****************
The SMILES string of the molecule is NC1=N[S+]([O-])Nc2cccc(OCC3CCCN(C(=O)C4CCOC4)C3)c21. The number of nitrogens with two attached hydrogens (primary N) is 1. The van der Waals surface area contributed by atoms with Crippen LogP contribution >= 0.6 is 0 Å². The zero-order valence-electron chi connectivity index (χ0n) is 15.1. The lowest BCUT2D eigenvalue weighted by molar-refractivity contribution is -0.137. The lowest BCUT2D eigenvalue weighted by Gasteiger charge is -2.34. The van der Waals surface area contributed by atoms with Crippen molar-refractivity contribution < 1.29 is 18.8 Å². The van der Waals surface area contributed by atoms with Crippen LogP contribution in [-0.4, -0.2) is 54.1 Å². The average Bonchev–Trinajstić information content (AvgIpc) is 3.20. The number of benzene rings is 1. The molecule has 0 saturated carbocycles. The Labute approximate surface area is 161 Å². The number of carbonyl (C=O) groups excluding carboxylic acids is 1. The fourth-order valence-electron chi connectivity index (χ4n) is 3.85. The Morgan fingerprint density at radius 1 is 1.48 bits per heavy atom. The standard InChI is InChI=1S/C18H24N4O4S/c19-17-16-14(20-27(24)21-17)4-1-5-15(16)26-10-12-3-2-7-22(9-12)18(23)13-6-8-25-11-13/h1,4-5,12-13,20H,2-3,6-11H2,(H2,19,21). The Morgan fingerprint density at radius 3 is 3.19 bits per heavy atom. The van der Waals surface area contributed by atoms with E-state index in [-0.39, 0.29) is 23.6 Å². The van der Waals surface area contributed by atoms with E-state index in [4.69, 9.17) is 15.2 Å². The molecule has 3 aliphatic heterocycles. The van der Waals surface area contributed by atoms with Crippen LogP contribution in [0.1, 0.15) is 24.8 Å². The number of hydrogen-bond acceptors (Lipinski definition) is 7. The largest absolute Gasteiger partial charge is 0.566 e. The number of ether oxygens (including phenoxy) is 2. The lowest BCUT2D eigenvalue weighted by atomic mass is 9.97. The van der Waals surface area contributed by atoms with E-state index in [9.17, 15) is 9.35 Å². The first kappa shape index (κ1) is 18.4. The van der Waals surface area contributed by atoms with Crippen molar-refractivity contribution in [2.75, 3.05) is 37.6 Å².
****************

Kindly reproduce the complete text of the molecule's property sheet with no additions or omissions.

The SMILES string of the molecule is NC1=N[S+]([O-])Nc2cccc(OCC3CCCN(C(=O)C4CCOC4)C3)c21. The number of nitrogens with two attached hydrogens (primary N) is 1. The van der Waals surface area contributed by atoms with Crippen LogP contribution >= 0.6 is 0 Å². The zero-order valence-electron chi connectivity index (χ0n) is 15.1. The lowest BCUT2D eigenvalue weighted by molar-refractivity contribution is -0.137. The lowest BCUT2D eigenvalue weighted by Gasteiger charge is -2.34. The van der Waals surface area contributed by atoms with Crippen molar-refractivity contribution < 1.29 is 18.8 Å². The van der Waals surface area contributed by atoms with Crippen LogP contribution in [-0.4, -0.2) is 54.1 Å². The average Bonchev–Trinajstić information content (AvgIpc) is 3.20. The number of benzene rings is 1. The molecule has 0 saturated carbocycles. The Labute approximate surface area is 161 Å². The number of carbonyl (C=O) groups excluding carboxylic acids is 1. The fourth-order valence-electron chi connectivity index (χ4n) is 3.85. The Morgan fingerprint density at radius 1 is 1.48 bits per heavy atom. The standard InChI is InChI=1S/C18H24N4O4S/c19-17-16-14(20-27(24)21-17)4-1-5-15(16)26-10-12-3-2-7-22(9-12)18(23)13-6-8-25-11-13/h1,4-5,12-13,20H,2-3,6-11H2,(H2,19,21). The Morgan fingerprint density at radius 3 is 3.19 bits per heavy atom. The van der Waals surface area contributed by atoms with E-state index in [-0.39, 0.29) is 23.6 Å². The van der Waals surface area contributed by atoms with E-state index in [4.69, 9.17) is 15.2 Å². The molecule has 3 aliphatic heterocycles. The van der Waals surface area contributed by atoms with Crippen LogP contribution in [0.1, 0.15) is 24.8 Å². The number of hydrogen-bond acceptors (Lipinski definition) is 7. The largest absolute Gasteiger partial charge is 0.566 e. The number of ether oxygens (including phenoxy) is 2. The lowest BCUT2D eigenvalue weighted by atomic mass is 9.97. The van der Waals surface area contributed by atoms with E-state index in [9.17, 15) is 9.35 Å². The first kappa shape index (κ1) is 18.4. The van der Waals surface area contributed by atoms with Crippen molar-refractivity contribution in [2.75, 3.05) is 37.6 Å².